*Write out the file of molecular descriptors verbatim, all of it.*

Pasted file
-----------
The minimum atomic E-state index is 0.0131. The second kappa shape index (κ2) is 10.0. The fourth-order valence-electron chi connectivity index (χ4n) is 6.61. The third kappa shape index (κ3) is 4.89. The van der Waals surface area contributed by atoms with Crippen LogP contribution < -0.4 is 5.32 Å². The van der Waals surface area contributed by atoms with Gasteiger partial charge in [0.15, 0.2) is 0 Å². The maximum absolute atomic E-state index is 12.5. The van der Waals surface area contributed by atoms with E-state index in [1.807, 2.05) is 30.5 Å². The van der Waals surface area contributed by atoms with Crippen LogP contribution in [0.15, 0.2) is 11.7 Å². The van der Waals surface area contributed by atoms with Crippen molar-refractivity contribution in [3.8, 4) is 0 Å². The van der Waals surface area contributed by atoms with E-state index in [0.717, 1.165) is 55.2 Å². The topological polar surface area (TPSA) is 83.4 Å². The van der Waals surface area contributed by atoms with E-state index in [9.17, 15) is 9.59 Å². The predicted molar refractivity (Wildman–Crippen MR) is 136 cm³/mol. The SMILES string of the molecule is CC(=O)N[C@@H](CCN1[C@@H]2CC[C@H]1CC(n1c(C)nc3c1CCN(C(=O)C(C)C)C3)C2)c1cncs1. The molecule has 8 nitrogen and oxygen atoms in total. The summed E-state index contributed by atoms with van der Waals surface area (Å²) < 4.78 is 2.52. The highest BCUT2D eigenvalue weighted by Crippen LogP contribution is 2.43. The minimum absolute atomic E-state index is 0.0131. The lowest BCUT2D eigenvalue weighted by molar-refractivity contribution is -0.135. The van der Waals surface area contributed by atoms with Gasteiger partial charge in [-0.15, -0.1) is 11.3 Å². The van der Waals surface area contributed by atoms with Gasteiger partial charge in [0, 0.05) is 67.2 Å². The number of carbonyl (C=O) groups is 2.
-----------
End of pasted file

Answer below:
The minimum atomic E-state index is 0.0131. The second kappa shape index (κ2) is 10.0. The fourth-order valence-electron chi connectivity index (χ4n) is 6.61. The third kappa shape index (κ3) is 4.89. The van der Waals surface area contributed by atoms with Crippen LogP contribution < -0.4 is 5.32 Å². The van der Waals surface area contributed by atoms with Gasteiger partial charge in [0.15, 0.2) is 0 Å². The maximum absolute atomic E-state index is 12.5. The van der Waals surface area contributed by atoms with E-state index in [1.807, 2.05) is 30.5 Å². The van der Waals surface area contributed by atoms with Crippen LogP contribution in [0.15, 0.2) is 11.7 Å². The van der Waals surface area contributed by atoms with Crippen molar-refractivity contribution in [3.8, 4) is 0 Å². The van der Waals surface area contributed by atoms with E-state index in [0.717, 1.165) is 55.2 Å². The topological polar surface area (TPSA) is 83.4 Å². The van der Waals surface area contributed by atoms with E-state index in [9.17, 15) is 9.59 Å². The predicted molar refractivity (Wildman–Crippen MR) is 136 cm³/mol. The SMILES string of the molecule is CC(=O)N[C@@H](CCN1[C@@H]2CC[C@H]1CC(n1c(C)nc3c1CCN(C(=O)C(C)C)C3)C2)c1cncs1. The molecule has 8 nitrogen and oxygen atoms in total. The summed E-state index contributed by atoms with van der Waals surface area (Å²) < 4.78 is 2.52. The highest BCUT2D eigenvalue weighted by Crippen LogP contribution is 2.43. The minimum absolute atomic E-state index is 0.0131. The lowest BCUT2D eigenvalue weighted by molar-refractivity contribution is -0.135. The van der Waals surface area contributed by atoms with Gasteiger partial charge in [-0.15, -0.1) is 11.3 Å². The van der Waals surface area contributed by atoms with Gasteiger partial charge in [0, 0.05) is 67.2 Å². The number of carbonyl (C=O) groups is 2.